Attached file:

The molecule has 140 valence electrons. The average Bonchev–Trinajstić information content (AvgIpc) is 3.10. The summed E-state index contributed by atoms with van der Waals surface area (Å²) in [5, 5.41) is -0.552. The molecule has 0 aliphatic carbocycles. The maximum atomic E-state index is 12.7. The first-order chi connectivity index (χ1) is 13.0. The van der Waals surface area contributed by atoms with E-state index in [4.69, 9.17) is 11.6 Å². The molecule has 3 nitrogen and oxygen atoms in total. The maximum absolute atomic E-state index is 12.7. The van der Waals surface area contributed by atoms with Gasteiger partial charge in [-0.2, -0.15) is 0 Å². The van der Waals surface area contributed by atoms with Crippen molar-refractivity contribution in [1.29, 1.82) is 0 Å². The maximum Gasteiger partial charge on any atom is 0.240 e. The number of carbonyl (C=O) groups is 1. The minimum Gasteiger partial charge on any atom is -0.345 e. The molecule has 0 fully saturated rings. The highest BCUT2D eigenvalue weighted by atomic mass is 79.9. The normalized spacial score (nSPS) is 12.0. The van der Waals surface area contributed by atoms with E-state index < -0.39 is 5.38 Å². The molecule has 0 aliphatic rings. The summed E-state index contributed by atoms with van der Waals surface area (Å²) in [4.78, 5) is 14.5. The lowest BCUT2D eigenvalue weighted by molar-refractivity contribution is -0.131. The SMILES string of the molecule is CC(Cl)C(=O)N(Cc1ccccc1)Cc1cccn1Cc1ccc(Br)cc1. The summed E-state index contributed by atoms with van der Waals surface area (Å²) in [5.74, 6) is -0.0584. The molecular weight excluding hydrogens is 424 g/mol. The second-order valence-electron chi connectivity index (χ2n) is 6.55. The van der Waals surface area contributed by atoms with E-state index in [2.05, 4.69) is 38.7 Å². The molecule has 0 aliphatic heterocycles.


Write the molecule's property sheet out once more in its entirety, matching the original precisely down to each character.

The molecule has 140 valence electrons. The average Bonchev–Trinajstić information content (AvgIpc) is 3.10. The summed E-state index contributed by atoms with van der Waals surface area (Å²) in [5, 5.41) is -0.552. The molecule has 0 aliphatic carbocycles. The maximum atomic E-state index is 12.7. The first-order chi connectivity index (χ1) is 13.0. The van der Waals surface area contributed by atoms with E-state index in [4.69, 9.17) is 11.6 Å². The molecule has 3 nitrogen and oxygen atoms in total. The maximum absolute atomic E-state index is 12.7. The van der Waals surface area contributed by atoms with Gasteiger partial charge in [-0.2, -0.15) is 0 Å². The van der Waals surface area contributed by atoms with Crippen molar-refractivity contribution in [1.29, 1.82) is 0 Å². The maximum Gasteiger partial charge on any atom is 0.240 e. The number of carbonyl (C=O) groups is 1. The minimum Gasteiger partial charge on any atom is -0.345 e. The molecule has 0 fully saturated rings. The highest BCUT2D eigenvalue weighted by atomic mass is 79.9. The normalized spacial score (nSPS) is 12.0. The van der Waals surface area contributed by atoms with E-state index < -0.39 is 5.38 Å². The molecule has 0 aliphatic rings. The summed E-state index contributed by atoms with van der Waals surface area (Å²) in [4.78, 5) is 14.5. The lowest BCUT2D eigenvalue weighted by molar-refractivity contribution is -0.131. The SMILES string of the molecule is CC(Cl)C(=O)N(Cc1ccccc1)Cc1cccn1Cc1ccc(Br)cc1. The summed E-state index contributed by atoms with van der Waals surface area (Å²) in [5.74, 6) is -0.0584. The molecular weight excluding hydrogens is 424 g/mol. The second-order valence-electron chi connectivity index (χ2n) is 6.55. The van der Waals surface area contributed by atoms with E-state index in [2.05, 4.69) is 38.7 Å². The molecule has 0 aliphatic heterocycles.